The New York Times’s Travel section does a brief story on the opening of Qatar’s new museum of Islamic Art and pointing to Sheikha al Mayassa (Sheikh Hamad bin Khalifa al-Thani’s 26-year-old daughter) as the source of much of the Emirate’s cultural ambitions. After all, they reason, she was the buyer of the record-setting Rothko, Hirst and Bacon pictures during the height of the art boom:
Much of Qatar’s cultural ambitions can be traced back to its emir, , , an avid film and art buff with a seemingly bottomless purse. [ . . . ]
Ever since Dubai reinvented itself as the region’s Las Vegas — with its juggernaut of skyscrapers, snow domes and underwater hotels — its wealthy gulf neighbors have been jockeying for the title of cultural capital. Abu Dhabi, for example, has been throwing oil money at big-name architects like Frank Gehry, Zaha Hadid and Norman Foster.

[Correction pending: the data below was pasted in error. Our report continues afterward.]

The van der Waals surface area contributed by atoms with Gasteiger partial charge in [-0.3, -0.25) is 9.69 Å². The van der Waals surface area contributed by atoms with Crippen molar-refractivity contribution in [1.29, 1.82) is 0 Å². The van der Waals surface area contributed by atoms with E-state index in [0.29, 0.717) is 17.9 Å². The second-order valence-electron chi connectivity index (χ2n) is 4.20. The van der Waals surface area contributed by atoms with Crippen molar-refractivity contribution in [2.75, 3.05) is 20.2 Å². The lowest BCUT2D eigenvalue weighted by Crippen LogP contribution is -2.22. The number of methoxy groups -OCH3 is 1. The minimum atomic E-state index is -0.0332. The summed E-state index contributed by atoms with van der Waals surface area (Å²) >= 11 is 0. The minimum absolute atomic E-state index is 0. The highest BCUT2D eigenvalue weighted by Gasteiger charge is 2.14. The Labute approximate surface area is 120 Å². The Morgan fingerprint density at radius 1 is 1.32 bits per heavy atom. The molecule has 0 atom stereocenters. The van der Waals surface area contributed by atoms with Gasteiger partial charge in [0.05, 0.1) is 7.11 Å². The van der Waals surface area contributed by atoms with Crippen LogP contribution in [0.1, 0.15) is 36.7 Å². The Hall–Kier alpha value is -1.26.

But Doha is well ahead, especially with the opening of the Museum of Islamic Art. Nicolai Ouroussoff, the architecture critic for The New York Times, said that “the building’s austere, almost primitive forms and the dazzling collections it houses underscore the seriousness of the country’s cultural ambition.”
That ambition also includes a raft of new contemporary art galleries in Doha’s historic souk, the Souq Waqif (www.soukwaqif.com), which has been revived, the wholesale creation of a national symphony orchestra and — in perhaps the boldest stroke — the recent announcement that a Tribeca Film Festival Doha is coming to town in November.
Doha, Qatar, A New Arts Capital (New York Times)